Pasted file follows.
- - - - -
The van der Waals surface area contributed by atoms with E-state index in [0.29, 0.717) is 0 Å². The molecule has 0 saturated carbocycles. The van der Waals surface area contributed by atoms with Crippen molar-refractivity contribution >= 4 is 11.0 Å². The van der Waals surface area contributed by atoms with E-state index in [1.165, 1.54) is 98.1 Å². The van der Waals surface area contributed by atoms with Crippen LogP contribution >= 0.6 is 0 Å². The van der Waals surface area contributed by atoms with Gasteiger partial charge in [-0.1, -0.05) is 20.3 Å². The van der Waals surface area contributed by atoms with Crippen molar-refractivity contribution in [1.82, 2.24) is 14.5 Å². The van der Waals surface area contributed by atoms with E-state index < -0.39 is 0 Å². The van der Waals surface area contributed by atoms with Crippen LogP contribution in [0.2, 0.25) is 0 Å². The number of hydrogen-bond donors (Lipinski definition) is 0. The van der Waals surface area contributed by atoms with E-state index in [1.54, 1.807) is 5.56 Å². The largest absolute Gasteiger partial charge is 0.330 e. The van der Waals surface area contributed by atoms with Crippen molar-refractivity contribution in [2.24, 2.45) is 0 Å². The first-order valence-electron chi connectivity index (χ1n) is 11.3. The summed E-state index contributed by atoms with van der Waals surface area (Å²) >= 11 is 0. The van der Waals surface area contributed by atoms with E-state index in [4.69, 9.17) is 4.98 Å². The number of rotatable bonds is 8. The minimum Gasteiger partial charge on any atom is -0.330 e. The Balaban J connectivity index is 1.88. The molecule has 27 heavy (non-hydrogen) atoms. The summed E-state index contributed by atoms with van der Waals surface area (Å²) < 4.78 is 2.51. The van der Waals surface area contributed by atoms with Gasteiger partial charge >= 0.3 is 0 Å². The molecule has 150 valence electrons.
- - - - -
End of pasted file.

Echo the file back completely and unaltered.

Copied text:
The van der Waals surface area contributed by atoms with E-state index in [0.29, 0.717) is 0 Å². The molecule has 0 saturated carbocycles. The van der Waals surface area contributed by atoms with Crippen molar-refractivity contribution >= 4 is 11.0 Å². The van der Waals surface area contributed by atoms with E-state index in [1.165, 1.54) is 98.1 Å². The van der Waals surface area contributed by atoms with Crippen LogP contribution >= 0.6 is 0 Å². The van der Waals surface area contributed by atoms with Gasteiger partial charge in [-0.1, -0.05) is 20.3 Å². The van der Waals surface area contributed by atoms with Crippen molar-refractivity contribution in [1.82, 2.24) is 14.5 Å². The van der Waals surface area contributed by atoms with E-state index < -0.39 is 0 Å². The van der Waals surface area contributed by atoms with Crippen LogP contribution in [0.2, 0.25) is 0 Å². The number of hydrogen-bond donors (Lipinski definition) is 0. The van der Waals surface area contributed by atoms with E-state index in [1.54, 1.807) is 5.56 Å². The largest absolute Gasteiger partial charge is 0.330 e. The van der Waals surface area contributed by atoms with Crippen molar-refractivity contribution in [2.24, 2.45) is 0 Å². The first-order valence-electron chi connectivity index (χ1n) is 11.3. The summed E-state index contributed by atoms with van der Waals surface area (Å²) >= 11 is 0. The van der Waals surface area contributed by atoms with E-state index in [4.69, 9.17) is 4.98 Å². The number of rotatable bonds is 8. The minimum Gasteiger partial charge on any atom is -0.330 e. The Balaban J connectivity index is 1.88. The molecule has 27 heavy (non-hydrogen) atoms. The summed E-state index contributed by atoms with van der Waals surface area (Å²) < 4.78 is 2.51. The van der Waals surface area contributed by atoms with Gasteiger partial charge >= 0.3 is 0 Å². The molecule has 150 valence electrons.